The challenges facing our seas and oceans

The challenges facing our seas and oceans

It is unquestionable that oceans around the world are languishing. Coastal marine ecosystems have been altered by centuries of human exploitation and abuse, and in recent decades this trend of degradation has been accentuated.

The European Union’s marine area under its jurisdiction is larger than its land area, and is the largest in the world including its peripheral regions (the Atlantic, Caribbean and Pacific territories and entities). Its waters are home to up to 48,000 different marine species.

The EU’s coastline, excluding the UK, is 56,000 kilometres long, and almost half of its population lives within 50 kilometres of the sea (most of them concentrated in urban areas along the coast).

Threats to our oceans

All these data highlight the importance of the sea, which faces significant threats to its habitats:

· Fishing and shipping pressures, leading to a loss of biodiversity.

· Agricultural and industrial chemical pollution (concentrations of some heavy metals and persistent organic pollutants in fish persist).

· Dense coastal urban development and tourism.

· Damage to the seabed from oil rigs or trawling. And oil spills from transport activities or refineries are a constant.

· Power transmission lines and mining activities.

· The spread of invasive non-native species, introduced mainly by shipping and the Suez Canal in the Mediterranean Sea.

· Climate change causes sea surface temperature and sea level to rise, causing marine and coastal species to change their geographical and seasonal distribution. In response to the increased concentration of CO2 in the atmosphere, the Ph of the seas decreases and coral reefs in European overseas territories are damaged.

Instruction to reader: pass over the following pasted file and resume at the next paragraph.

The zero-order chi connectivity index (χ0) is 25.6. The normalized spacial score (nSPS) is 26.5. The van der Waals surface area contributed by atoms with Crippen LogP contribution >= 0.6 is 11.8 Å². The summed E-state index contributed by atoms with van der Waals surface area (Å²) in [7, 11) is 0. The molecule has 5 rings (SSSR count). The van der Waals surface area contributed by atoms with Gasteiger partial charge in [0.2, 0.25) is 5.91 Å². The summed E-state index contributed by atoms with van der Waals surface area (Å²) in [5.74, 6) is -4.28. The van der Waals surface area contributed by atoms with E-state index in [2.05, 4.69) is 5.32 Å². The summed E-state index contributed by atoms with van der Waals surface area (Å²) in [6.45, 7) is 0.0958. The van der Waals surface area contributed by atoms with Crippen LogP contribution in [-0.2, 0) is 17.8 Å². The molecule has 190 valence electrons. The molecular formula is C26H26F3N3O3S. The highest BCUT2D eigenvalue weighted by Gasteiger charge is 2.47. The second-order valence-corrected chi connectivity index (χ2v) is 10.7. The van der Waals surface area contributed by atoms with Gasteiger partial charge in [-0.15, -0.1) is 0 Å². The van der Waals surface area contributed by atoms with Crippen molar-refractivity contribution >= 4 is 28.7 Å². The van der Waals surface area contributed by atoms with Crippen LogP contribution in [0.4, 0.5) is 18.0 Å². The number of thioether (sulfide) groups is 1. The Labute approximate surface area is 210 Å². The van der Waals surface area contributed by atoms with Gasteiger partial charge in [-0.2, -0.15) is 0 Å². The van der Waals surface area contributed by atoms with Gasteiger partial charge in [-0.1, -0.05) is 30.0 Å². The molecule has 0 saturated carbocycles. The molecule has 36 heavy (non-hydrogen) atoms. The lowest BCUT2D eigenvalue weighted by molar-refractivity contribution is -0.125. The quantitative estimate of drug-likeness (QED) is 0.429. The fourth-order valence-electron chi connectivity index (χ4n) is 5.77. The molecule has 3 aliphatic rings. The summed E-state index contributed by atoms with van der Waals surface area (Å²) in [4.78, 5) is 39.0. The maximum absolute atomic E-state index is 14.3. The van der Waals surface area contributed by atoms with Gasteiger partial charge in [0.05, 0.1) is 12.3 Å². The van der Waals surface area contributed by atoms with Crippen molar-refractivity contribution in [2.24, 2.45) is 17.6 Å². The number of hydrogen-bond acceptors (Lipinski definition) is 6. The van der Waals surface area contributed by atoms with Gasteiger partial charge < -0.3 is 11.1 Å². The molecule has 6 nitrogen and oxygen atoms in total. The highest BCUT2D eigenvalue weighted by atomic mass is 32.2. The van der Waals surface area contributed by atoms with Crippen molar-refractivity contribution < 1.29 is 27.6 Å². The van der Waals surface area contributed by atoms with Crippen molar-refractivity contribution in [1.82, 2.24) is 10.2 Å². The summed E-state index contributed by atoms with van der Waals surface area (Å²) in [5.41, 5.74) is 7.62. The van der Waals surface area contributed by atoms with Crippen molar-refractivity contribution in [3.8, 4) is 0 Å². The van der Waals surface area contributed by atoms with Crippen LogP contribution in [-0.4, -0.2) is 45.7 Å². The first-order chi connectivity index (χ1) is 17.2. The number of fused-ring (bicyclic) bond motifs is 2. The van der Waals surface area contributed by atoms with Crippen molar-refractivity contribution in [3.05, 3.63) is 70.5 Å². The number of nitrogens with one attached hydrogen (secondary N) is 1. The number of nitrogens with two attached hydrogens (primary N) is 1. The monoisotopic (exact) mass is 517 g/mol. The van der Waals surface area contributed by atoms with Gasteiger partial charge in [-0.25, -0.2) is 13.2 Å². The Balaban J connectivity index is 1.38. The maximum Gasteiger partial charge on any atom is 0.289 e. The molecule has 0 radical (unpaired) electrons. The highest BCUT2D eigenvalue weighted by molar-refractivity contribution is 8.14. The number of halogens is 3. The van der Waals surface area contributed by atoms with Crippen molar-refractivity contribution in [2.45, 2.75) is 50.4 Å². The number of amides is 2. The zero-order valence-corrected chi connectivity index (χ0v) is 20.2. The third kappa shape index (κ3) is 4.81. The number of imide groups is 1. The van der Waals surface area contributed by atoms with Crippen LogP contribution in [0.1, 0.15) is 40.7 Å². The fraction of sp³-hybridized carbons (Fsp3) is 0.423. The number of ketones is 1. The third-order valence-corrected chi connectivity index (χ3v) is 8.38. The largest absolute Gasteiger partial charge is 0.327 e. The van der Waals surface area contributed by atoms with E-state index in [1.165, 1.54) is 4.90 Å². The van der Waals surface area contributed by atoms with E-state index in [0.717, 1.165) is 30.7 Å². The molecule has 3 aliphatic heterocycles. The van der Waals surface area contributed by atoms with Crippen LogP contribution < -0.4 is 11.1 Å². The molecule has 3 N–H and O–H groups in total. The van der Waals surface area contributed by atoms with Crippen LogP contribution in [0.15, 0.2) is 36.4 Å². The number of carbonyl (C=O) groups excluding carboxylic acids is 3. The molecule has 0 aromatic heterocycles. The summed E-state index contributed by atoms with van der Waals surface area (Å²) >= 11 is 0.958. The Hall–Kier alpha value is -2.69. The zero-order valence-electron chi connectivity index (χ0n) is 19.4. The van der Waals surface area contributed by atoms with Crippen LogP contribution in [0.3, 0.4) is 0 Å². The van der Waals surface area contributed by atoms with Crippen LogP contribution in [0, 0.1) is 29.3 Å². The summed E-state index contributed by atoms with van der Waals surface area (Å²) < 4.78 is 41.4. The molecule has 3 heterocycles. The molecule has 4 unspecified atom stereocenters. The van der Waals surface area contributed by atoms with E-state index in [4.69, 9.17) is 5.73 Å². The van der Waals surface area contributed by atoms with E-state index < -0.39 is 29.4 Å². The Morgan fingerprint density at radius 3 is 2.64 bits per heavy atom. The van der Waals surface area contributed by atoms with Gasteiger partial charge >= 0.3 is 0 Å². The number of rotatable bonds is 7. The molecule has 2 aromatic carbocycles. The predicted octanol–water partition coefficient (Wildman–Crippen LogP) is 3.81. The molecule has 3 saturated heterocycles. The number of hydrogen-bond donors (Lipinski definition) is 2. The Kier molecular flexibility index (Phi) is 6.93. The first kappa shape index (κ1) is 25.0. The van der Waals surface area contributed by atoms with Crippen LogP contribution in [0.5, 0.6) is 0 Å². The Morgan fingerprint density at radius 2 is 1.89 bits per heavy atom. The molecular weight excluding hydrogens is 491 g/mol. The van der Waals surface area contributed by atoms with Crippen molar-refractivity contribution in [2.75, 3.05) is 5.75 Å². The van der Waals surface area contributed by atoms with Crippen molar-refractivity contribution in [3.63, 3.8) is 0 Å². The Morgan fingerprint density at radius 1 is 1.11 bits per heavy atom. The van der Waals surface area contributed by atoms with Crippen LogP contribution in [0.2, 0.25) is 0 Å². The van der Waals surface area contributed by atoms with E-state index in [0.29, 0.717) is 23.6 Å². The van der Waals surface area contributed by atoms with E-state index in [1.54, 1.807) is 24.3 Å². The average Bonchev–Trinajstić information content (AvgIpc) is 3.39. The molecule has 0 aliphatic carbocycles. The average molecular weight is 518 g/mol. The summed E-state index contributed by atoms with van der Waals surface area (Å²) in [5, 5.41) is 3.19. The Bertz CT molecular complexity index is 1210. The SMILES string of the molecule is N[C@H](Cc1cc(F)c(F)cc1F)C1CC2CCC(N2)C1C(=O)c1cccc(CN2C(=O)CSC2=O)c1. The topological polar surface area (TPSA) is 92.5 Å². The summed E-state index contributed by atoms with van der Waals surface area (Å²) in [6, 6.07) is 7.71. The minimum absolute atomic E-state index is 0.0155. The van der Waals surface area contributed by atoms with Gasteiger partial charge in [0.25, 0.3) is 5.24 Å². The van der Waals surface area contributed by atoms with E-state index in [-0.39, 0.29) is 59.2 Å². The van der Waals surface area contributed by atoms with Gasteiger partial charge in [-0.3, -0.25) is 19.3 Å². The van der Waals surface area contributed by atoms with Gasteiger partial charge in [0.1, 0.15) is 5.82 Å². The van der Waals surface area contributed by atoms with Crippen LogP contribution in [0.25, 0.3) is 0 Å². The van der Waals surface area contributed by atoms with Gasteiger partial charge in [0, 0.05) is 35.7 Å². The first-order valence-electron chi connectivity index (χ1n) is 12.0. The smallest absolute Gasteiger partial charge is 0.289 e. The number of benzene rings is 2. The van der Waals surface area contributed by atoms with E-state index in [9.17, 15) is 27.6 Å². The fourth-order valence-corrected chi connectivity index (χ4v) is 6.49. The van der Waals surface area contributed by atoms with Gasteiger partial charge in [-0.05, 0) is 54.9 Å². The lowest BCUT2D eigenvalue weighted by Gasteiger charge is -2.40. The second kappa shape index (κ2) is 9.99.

European initiatives to reverse the damage

The European Union is well aware of the fragility of the seas and oceans, and has therefore promoted a series of legislative initiatives to protect the management of freshwater and marine resources. In this article we highlight two because of their vital importance:

· The Marine Strategy Framework Directive (MSFD) of 2008, which creates the European Marine Regions (Baltic Sea, Mediterranean Sea, Black Sea and Atlantic Ocean. It has been amended several times and applies to waters, seabed and subsoil. A new EU Biodiversity Strategy to 2030 was adopted in 2020, extending protected areas and creating strictly protected areas for the regeneration of fish stocks and habitats.

· The Water Framework Directive (WFD) of 2000 was created to unify the water management actions of EU member states. This directive creates a framework for the protection of inland surface waters, transitional waters, groundwater and coastal waters. It also requires Member States to draw up river basin management plans and ensures the quality of drinking water. It marked a turning point in the understanding of water from a resource to a key factor in maintaining the quality of life.